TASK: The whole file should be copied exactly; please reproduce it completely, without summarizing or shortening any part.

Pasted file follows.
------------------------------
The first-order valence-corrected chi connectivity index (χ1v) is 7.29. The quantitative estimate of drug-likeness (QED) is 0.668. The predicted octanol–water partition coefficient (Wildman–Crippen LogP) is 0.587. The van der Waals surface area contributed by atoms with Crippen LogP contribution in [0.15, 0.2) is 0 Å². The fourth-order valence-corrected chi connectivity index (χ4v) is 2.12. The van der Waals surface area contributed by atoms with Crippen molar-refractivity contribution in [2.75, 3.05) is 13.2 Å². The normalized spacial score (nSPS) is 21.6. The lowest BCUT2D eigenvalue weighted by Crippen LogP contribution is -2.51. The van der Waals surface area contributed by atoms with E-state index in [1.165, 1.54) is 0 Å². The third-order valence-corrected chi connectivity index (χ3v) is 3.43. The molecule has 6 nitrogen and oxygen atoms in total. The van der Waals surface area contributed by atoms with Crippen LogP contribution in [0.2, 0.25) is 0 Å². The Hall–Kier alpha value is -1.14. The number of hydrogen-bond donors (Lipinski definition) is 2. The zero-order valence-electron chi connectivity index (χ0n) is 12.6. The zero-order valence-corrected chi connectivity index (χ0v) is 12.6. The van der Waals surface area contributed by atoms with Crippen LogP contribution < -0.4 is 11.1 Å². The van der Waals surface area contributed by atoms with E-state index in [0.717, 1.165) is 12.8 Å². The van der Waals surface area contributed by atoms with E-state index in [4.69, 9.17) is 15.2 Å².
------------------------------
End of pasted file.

The first-order valence-corrected chi connectivity index (χ1v) is 7.29. The quantitative estimate of drug-likeness (QED) is 0.668. The predicted octanol–water partition coefficient (Wildman–Crippen LogP) is 0.587. The van der Waals surface area contributed by atoms with Crippen LogP contribution in [0.15, 0.2) is 0 Å². The fourth-order valence-corrected chi connectivity index (χ4v) is 2.12. The van der Waals surface area contributed by atoms with Crippen molar-refractivity contribution in [2.75, 3.05) is 13.2 Å². The normalized spacial score (nSPS) is 21.6. The lowest BCUT2D eigenvalue weighted by Crippen LogP contribution is -2.51. The van der Waals surface area contributed by atoms with E-state index in [1.165, 1.54) is 0 Å². The third-order valence-corrected chi connectivity index (χ3v) is 3.43. The molecule has 6 nitrogen and oxygen atoms in total. The van der Waals surface area contributed by atoms with Crippen LogP contribution in [0.2, 0.25) is 0 Å². The Hall–Kier alpha value is -1.14. The number of hydrogen-bond donors (Lipinski definition) is 2. The zero-order valence-electron chi connectivity index (χ0n) is 12.6. The zero-order valence-corrected chi connectivity index (χ0v) is 12.6. The van der Waals surface area contributed by atoms with Crippen LogP contribution < -0.4 is 11.1 Å². The van der Waals surface area contributed by atoms with E-state index in [0.717, 1.165) is 12.8 Å². The van der Waals surface area contributed by atoms with E-state index in [4.69, 9.17) is 15.2 Å².